Amit Lodha has won the President’s Police Medal for gallantry, the President's Police Medal for meritorious service, and an Internal Security Medal. So famous are this cop's real-life exploits in chasing dreaded gangsters in Bihar that they make the plot of his debut bestselling book Bihar Diaries – which is being made into a Bollywood thriller by Neeraj Pandey. Lodha, now deputy inspector general, Border Security Force, has converted his lessons as a permanently stressed cop with little resources and often worried about the safety of his family into a series of management lessons on team and time management. He spoke about these to Fortune India.
Tell us about your most challenging and daring exploit and what did you learn about efficiency, resource allocation and time management from it?
The most challenging task was the arrest of the man I have named Samant Pratap (alias) in my book. I was going through a personal crises, a mildly depressing phase, when I was posted to Sheikhpura, a really small and underdeveloped area (in Bihar) to arrest Samant who had killed an entire family few days ago. Samant was a feared criminal who was wanted in the murder of at least 40 people, including an ex-Member of Parliament, a block development officer and a few policemen. He ruled with an iron fist in at least four districts of Bihar. Our resources were limited and the police was constantly worried where would Samant strike again. I had to use of lot of unconventional methods of policing considering the limited resources. I also used mobile technology to the fore. A core team of just three trusted police would report to me every day on the progress of the case. It was a race against time as Samant could strike in any village at any time. I practically did not sleep for three months as I was always listening on mobile phones or going out to raid the hideouts of Samant. And in the middle of all this mayhem, I also took some time out to play with my 6-month-old daughter. Of course, there has been a grave risk to life in our encounters with Naxalites and even in facing mobs.
What lessons of stress management have you learnt from the threats you have faced to you and your family's life?
A risk to my life or for that matter any policeman’s life is a professional hazard that all policemen have signed up for. In the heat of things, in grave crises or any dangerous mission a policeman doesn’t think much. It’s a part of his job. We prepare as professionals after assessing the situation, plan and organize backup depending on the available time. Of course, we work as a team which is extremely important. And yes, sometimes we do get concerned about our family’s safety as there is still a clear and present danger to my family.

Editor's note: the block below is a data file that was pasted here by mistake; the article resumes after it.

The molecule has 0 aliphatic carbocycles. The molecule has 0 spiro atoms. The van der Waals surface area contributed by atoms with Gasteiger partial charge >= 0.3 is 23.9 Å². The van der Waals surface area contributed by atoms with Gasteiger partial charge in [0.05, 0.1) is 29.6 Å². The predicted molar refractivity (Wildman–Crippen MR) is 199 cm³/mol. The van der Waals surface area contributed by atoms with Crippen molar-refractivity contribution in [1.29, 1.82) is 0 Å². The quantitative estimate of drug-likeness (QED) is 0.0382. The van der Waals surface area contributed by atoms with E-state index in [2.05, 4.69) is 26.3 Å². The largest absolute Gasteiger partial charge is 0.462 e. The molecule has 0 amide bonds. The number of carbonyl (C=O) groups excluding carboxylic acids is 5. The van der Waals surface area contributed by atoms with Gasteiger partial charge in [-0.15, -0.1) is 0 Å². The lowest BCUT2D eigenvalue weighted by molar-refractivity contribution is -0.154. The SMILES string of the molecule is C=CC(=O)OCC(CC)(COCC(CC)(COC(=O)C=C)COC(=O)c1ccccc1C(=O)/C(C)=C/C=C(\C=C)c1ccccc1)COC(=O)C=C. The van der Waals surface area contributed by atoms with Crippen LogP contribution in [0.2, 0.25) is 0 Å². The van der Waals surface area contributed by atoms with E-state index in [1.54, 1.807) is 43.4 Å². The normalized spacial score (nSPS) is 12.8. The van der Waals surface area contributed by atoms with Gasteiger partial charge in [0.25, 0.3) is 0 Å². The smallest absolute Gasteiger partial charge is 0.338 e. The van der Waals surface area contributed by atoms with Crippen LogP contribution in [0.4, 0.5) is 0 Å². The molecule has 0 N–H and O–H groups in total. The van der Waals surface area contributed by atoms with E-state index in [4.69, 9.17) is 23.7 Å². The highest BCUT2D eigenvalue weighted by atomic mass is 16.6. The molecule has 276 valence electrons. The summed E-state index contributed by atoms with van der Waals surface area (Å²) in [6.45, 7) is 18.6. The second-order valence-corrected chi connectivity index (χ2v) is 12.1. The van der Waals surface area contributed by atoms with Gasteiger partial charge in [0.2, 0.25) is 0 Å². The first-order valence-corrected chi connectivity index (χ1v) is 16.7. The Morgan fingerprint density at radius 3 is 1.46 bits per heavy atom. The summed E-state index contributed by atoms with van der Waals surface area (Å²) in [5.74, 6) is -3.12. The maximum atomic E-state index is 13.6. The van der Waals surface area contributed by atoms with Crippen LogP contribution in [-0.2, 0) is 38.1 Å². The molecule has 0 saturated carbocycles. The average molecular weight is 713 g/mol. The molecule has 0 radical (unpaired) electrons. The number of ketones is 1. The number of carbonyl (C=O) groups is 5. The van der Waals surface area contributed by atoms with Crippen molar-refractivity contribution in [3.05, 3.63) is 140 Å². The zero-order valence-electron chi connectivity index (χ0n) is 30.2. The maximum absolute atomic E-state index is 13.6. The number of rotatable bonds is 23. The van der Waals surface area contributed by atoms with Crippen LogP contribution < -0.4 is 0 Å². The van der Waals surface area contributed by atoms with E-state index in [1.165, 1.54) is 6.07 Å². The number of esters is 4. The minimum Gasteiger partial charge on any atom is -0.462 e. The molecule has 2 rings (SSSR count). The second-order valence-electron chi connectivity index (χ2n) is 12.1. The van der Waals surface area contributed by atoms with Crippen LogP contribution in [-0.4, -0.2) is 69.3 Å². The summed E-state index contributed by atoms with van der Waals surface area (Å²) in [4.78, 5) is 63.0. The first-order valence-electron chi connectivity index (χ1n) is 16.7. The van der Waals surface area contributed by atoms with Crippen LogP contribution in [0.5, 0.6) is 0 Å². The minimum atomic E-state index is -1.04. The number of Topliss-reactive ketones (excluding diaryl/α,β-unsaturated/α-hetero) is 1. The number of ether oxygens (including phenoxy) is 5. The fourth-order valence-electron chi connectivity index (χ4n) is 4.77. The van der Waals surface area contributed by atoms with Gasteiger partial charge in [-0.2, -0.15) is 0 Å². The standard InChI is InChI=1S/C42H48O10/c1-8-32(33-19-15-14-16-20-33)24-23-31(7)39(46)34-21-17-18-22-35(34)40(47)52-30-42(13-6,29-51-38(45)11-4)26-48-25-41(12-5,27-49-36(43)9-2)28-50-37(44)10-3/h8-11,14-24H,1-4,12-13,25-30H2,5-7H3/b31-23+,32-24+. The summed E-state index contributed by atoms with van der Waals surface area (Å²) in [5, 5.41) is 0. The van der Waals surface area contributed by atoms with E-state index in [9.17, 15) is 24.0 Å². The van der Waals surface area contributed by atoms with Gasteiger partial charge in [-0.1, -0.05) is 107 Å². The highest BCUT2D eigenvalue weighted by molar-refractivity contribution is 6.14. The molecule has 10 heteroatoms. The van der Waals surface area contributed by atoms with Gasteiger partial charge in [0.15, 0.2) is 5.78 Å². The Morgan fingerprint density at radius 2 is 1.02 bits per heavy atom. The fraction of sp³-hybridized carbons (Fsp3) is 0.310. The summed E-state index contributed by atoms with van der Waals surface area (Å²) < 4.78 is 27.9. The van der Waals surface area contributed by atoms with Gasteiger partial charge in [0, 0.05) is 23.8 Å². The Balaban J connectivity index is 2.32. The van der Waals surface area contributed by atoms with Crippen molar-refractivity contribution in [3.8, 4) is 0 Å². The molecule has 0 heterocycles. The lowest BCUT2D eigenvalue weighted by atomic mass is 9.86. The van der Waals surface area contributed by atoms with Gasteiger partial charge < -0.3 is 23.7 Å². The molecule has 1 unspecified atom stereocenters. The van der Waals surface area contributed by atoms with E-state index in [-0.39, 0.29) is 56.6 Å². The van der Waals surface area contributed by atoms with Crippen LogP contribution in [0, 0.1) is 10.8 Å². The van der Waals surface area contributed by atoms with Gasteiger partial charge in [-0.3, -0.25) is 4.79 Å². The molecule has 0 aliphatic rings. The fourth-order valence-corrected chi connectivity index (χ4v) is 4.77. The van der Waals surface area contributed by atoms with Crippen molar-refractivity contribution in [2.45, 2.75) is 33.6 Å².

What are the key leadership lessons that you have learnt and from which experience through your career?
To be a good leader, you should lead by example. Simple. I can’t and should not expect my men to do things which I can’t. For instance, if my men used to go the Naxal-infested jungles every day of the week, then I would also lead an operation at least once a week. I also experienced very well that a subordinate policeman will lay this life for the senior. But that loyalty had to be earned. You can’t demand it. As a senior police officer, one has to stand by his subordinates, defend their actions if fair and legal. A senior officer should praise the lower functionaries in police and give them due credit. Of course, they have to be reprimanded in private.
How do you apply these leadership lessons every day?
I make a schedule and try to plan for exigency. Though an unforeseen situation can occur anytime for a policeman, even then we can bring things under control if we work in a professional manner. For example, for the Lok Sabha election in Gaya I started working four months in advance. I prioritise my work as I know very well that I cannot solve all the humongous problems a district faces. I also delegate work to my subordinates accordingly to their expertise and give them a reasonable time frame to deliver results. And I keep my faith in my juniors.
What is your thinking on how organisations are structured based on your real life experiences?
Policing is one of the most challenging yet immensely satisfying jobs. In my humble opinion, a lot of corporates and professionals can learn from the efficiency and effectiveness of the police. The limited resources, the constant race against time, constant scrutiny of media and the public put tremendous pressure on an average policeman, yet when the police decide to solve a problem, it invariably succeeds. Though the Indian police is not ideal it is doing a reasonable job in tackling a plethora of problems despite one of the lowest police to public ratios in the world.